Honours Bachelor of Science
Author: Quenneville, Matthew
A stochastic system under the influence of a stochastic environment will become correlated with both present and future states of the environment. Such a system can be seen as a predictive model of future environmental states. The non-predictive model complexity in such a model has been shown in a recent paper to be fundamentally equivalent to thermodynamic dissipation. In this dissertation, this abstract result is explored in concrete models in order to illustrate how it emerges in realistic systems. In steady-state, this model complexity is found to be the dominant form of dissipation when the system is strongly driven and quick to relax back to equilibrium. Model complexity being the dominant form of dissipation is shown to be equivalent to the rate at which the system learns about its environment being large compared to the heat dissipation.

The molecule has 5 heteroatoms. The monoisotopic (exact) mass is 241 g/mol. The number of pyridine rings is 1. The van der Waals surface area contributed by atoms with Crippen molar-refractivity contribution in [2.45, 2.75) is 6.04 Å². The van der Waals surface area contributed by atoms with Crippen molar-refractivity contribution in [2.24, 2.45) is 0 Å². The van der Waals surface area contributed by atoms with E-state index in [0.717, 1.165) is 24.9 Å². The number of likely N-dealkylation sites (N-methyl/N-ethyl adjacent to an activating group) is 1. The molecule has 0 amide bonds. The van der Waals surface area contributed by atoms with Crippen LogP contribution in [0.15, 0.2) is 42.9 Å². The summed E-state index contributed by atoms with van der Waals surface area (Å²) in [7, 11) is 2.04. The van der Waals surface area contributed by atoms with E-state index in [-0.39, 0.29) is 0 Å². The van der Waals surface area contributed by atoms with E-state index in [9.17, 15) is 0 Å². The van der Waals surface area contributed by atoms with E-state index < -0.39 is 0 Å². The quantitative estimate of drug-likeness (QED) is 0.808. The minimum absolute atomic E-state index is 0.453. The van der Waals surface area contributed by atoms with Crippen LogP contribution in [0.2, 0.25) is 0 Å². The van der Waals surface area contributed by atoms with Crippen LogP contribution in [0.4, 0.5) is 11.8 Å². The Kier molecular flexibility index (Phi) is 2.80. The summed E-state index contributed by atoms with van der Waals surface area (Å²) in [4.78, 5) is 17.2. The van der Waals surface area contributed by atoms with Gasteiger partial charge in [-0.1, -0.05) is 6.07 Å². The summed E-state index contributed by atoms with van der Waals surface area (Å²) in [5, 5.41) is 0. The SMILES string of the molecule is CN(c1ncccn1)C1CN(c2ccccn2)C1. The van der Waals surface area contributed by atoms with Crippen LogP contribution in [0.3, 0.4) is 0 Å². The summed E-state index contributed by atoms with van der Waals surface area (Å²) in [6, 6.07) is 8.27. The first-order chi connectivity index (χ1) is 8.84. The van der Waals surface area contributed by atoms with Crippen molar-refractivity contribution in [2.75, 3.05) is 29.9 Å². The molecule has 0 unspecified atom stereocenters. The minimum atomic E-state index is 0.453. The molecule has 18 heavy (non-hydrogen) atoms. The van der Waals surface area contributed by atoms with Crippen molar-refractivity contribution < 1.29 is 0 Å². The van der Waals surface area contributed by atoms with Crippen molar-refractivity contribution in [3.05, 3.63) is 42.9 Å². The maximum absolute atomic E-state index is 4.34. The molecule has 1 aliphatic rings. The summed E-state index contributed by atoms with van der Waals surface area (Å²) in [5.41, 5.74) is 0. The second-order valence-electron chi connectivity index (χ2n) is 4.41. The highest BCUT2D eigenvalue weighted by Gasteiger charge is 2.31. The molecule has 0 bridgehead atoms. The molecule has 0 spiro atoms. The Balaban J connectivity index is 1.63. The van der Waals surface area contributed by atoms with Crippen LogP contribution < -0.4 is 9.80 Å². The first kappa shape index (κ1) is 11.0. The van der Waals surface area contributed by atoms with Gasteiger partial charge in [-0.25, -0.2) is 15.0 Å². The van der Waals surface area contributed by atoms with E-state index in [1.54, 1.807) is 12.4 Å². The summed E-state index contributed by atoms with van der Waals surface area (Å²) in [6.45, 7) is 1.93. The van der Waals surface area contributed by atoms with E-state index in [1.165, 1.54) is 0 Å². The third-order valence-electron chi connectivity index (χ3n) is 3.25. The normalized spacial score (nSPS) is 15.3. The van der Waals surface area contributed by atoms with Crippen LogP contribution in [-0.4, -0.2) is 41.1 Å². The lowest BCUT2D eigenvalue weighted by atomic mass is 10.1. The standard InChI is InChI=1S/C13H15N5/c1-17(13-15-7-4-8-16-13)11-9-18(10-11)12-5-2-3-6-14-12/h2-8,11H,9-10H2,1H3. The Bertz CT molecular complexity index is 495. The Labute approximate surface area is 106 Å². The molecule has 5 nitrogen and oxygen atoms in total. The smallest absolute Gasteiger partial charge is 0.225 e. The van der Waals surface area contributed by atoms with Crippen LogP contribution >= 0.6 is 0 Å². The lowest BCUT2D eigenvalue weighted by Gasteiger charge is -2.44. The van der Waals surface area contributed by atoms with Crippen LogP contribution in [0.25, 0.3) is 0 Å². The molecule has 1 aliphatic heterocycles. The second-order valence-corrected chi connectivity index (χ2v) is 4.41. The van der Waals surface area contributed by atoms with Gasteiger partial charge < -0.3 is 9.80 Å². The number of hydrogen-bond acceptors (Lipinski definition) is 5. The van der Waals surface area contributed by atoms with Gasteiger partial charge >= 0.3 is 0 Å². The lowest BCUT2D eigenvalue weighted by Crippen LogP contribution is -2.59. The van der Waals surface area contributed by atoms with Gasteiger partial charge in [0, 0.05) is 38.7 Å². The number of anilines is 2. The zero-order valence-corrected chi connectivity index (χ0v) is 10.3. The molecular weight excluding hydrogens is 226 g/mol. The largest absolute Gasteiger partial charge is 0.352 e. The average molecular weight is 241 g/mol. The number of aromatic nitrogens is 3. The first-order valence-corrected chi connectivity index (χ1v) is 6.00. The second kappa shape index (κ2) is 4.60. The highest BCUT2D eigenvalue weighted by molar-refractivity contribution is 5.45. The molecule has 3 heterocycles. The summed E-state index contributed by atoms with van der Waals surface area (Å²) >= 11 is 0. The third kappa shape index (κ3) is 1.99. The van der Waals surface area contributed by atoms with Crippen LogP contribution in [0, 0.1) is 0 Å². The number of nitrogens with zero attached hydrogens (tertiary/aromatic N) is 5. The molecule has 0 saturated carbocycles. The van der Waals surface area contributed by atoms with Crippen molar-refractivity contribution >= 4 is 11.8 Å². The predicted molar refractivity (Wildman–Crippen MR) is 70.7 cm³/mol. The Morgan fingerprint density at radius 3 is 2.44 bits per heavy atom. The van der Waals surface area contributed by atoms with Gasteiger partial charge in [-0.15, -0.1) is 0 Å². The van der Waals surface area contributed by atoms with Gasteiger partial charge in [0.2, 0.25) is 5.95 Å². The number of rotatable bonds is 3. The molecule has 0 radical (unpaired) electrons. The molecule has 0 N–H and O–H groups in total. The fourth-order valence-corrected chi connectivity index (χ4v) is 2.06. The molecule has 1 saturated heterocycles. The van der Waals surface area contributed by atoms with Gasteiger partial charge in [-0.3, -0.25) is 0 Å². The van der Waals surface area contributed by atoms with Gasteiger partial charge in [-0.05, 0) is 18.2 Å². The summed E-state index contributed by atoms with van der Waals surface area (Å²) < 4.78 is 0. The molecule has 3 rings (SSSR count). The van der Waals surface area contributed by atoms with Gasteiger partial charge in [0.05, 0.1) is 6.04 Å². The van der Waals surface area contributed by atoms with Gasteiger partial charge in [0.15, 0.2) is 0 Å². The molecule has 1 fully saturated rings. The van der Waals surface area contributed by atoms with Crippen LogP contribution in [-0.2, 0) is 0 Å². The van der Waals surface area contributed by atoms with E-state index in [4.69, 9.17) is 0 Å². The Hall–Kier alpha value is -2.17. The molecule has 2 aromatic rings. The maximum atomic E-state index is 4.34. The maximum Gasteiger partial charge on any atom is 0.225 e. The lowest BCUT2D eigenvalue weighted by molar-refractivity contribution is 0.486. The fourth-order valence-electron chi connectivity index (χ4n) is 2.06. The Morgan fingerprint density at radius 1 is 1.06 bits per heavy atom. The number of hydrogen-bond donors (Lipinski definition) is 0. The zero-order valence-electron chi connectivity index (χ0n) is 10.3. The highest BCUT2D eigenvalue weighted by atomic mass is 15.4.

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Supervisor or Senior Supervisor
Thesis advisor: Sivak, David
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